As in Chatham, defendants in this case proceeded pursuant to a statutorily authorized lien. Plaintiff raised several objections to the conclusion that the charter of the Village of Morrisville authorizes such a lien, most of which are answered by the Vermont Supreme Court in Rand v. Marshall, 84 Vt. 161, 78 A. 790 (1911). In that case, the Vermont court upheld enforcement *1104 of a lien authorized by a similar provision in the charter of the Village of Hardwick.[2] In doing so, the court considered a number of factors including: that the lessor requested the installation of service; that the parties acted in the expectation that electricity would be used on the premises; that the Village was not obligated to supply electricity to its residents; and that "[t]he owner can protect himself from liability at any time by directing that no electricity be furnished." Id. at 165, 78 A. 790. Plaintiffs seek to distinguish Rand on the basis of this last factor, which concededly is not present in the instant case. Aside from pointing out that this is only one of the factors listed by the court in Rand, we note that this issue is disposed of in the Dunbar case in which the landlord disclaimed responsibility for water service and the parties covenanted in the lease that the tenant would obtain service in its own name. Dunbar, 251 U.S. at 517, 40 S. Ct. at 250-251. There was no showing that the landlord could have caused service to be terminated. The United States Supreme Court held that, despite the agreement between the parties, the preexisting charter provision authorizing a lien warranted a finding that the landlord had impliedly consented to the provision of service and that the challenged lien was valid. Id. at 517-18, 40 S. Ct. at 250-251.[3]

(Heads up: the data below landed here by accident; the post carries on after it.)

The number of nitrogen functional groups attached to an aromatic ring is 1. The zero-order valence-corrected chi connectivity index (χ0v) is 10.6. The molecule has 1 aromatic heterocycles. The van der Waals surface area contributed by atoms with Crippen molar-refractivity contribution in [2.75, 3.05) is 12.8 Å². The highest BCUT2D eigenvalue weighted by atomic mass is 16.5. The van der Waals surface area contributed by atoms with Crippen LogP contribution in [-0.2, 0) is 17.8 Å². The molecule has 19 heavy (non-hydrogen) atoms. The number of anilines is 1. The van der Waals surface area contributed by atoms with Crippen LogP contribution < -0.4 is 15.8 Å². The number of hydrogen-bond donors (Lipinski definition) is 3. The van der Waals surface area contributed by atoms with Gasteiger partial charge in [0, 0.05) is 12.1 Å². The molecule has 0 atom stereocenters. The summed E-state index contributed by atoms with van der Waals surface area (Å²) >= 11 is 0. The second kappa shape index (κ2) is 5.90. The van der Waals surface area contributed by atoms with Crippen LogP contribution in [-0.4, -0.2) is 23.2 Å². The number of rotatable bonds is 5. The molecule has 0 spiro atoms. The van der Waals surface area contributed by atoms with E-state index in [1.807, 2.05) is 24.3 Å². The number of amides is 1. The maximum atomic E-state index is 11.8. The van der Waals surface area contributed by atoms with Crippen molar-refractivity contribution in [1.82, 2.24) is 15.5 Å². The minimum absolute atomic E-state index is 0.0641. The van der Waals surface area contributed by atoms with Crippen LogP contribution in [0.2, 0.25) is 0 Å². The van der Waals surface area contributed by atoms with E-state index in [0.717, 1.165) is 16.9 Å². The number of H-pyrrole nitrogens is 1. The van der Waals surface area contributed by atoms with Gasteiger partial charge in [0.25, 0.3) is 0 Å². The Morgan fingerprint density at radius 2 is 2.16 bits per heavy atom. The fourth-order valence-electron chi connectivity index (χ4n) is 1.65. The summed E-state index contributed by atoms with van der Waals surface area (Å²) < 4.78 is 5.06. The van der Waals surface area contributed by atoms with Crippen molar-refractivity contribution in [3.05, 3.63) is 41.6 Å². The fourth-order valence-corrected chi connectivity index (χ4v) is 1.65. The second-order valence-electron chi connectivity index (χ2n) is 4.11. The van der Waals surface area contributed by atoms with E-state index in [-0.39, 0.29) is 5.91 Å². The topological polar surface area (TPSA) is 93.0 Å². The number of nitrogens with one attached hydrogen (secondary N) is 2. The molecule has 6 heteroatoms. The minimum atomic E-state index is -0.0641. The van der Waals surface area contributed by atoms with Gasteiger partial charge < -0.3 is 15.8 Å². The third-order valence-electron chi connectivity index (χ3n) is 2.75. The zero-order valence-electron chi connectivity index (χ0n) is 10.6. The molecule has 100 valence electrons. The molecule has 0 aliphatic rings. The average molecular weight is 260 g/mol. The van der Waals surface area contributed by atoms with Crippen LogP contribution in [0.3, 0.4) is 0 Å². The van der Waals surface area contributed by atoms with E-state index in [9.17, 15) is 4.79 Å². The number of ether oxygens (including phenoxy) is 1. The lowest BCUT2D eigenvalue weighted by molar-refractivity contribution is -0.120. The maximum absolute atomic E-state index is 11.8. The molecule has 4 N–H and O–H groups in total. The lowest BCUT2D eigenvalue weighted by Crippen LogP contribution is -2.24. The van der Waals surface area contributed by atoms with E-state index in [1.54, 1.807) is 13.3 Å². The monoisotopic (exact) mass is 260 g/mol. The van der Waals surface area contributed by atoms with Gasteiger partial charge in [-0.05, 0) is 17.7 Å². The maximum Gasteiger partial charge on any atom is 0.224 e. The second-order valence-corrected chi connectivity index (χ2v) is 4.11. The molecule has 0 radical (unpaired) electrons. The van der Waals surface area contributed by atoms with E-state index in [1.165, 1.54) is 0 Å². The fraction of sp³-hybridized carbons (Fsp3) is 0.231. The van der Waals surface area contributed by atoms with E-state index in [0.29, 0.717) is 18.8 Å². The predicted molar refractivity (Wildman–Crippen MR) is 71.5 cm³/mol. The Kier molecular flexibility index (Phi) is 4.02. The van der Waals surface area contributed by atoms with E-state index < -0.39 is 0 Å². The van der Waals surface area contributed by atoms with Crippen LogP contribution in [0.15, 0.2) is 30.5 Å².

*1105 Plaintiffs also advance a somewhat technical statutory construction argument, seeking to distinguish the Rand opinion and the Hardwick charter from the Morrisville charter because the Hardwick charter authorizes liens for both rates and rents, while the Morrisville charter apparently only authorizes liens for rents. Plaintiffs argue that rates and rents have specific technical meanings in the present context, and that the charges in the present case are rates. This argument ignores the apparent interchangeability with which these terms are used in both charters and in the Rand opinion itself.[4] While it is true that village charters, like all municipal charters and ordinances, are not to be construed to grant powers other than those expressly authorized, Hinesburg Sand & Gravel Co. v. Town of Hinesburg, 135 Vt. 484, 380 A.2d 64 (1977), and that, in the absence of statutory authorization, a utility may not assert a lien against real property for delinquent charges, Waldron v. International Water Co., 95 Vt. 135, 112 A. 219 (1921), it would be incredibly picayune to rest our decision on a distinction which neither the drafters of the charters nor the court with primary responsibility for interpreting them have seen fit to draw. This is so particularly where the alleged distinction, if drawn, would have effects reaching far beyond this case, stripping the Village of Morrisville of authority to enforce liens for electric rate charges arising against property occupied by owners. Under the circumstances we are not prepared to engage in such a constrained and hypertechnical analysis.